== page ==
3D Scanning and Analysis
3D scanning is the technique used to virtually collect geometric features of a physical object using non-contact measurement. The WLCC team has developed capabilities in three dimensional scanning documentation and analysis of an array of objects using structured light scanning, laser scanning and stereo photogrammetry. The team at the WLCC is utilizing this state of the art technology as part of the process to document, conserve, and study not only heritage objects and sites, but other fields and disciplines utilizing 3d scanning, such as; automotive and aerospace engineering.
3d scan of the lantern found in the H.L. Hunley
Left to Right – Color polygonal reconstruction, lens rectification phase, lens analysis.
The primary instrument in our toolbox is the Breuckmann OptoTOP-HE scanner. This device uses structured-light scanning technology which is designed for surface scanning and 3D topography, recording the texture, color, and dimension of the object. Two cameras positioned like eyes give the machine binocular disparity creating depth perception. It offers highly accurate measurements of surfaces, designed for documentation, study, analysis and reconstruction of an object or a site.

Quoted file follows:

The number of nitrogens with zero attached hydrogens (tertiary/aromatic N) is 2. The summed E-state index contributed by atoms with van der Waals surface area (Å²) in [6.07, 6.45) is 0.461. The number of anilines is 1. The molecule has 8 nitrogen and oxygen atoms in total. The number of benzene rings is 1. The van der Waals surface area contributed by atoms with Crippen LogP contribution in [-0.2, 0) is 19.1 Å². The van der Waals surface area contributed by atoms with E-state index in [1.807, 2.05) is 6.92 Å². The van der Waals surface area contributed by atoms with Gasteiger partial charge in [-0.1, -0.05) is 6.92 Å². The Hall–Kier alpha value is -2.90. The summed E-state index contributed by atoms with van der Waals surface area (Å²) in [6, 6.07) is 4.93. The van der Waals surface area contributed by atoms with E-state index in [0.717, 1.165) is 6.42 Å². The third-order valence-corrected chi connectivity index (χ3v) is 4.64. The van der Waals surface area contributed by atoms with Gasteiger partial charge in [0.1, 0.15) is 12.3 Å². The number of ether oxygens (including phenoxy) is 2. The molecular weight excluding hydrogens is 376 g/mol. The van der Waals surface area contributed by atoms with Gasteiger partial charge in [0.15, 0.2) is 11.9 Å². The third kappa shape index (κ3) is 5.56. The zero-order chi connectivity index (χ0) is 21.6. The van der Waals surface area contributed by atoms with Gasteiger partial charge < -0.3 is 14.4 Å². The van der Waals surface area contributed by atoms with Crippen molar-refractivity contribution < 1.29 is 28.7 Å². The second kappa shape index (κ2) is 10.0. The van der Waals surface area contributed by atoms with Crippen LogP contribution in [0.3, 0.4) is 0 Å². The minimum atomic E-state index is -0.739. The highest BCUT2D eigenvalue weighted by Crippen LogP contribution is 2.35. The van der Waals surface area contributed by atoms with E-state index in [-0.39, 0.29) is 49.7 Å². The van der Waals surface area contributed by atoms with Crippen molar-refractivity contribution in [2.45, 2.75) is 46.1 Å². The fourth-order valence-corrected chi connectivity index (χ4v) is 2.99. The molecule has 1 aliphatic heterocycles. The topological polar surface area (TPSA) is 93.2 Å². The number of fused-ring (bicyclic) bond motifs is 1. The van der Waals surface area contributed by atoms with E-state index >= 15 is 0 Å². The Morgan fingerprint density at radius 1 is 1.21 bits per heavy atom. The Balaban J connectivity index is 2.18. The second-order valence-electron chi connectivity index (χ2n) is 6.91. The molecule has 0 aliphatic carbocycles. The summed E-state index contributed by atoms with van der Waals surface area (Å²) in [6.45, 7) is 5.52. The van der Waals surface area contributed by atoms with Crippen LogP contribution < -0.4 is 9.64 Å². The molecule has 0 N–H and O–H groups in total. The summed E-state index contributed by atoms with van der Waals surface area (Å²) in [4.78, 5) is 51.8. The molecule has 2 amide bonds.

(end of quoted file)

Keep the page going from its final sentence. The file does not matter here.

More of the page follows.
The process that the virtual reconstruction/metrology team at WLCC uses is broken into 3 categories:
3D Scanning: Capturing 3D data from an existing object using a white light scanner (Close Range Scanning, Large/Small Object Scanning)
Digital Modeling: Replicate and computerize physical objects (Polygonal Models, NURBS, all files can be exported to suit the end users 3D visualization platform)
Inspection/Analysis: Using advanced measurement techniques, scanned objects can be analyzed in a number of ways (3D Scan to Original Model Inspection, Scanned/Digitized Object to 2D Drawing, or Scanned/Digitized Object to Scanned/Digitized Object)
Click on the images below to enlarge.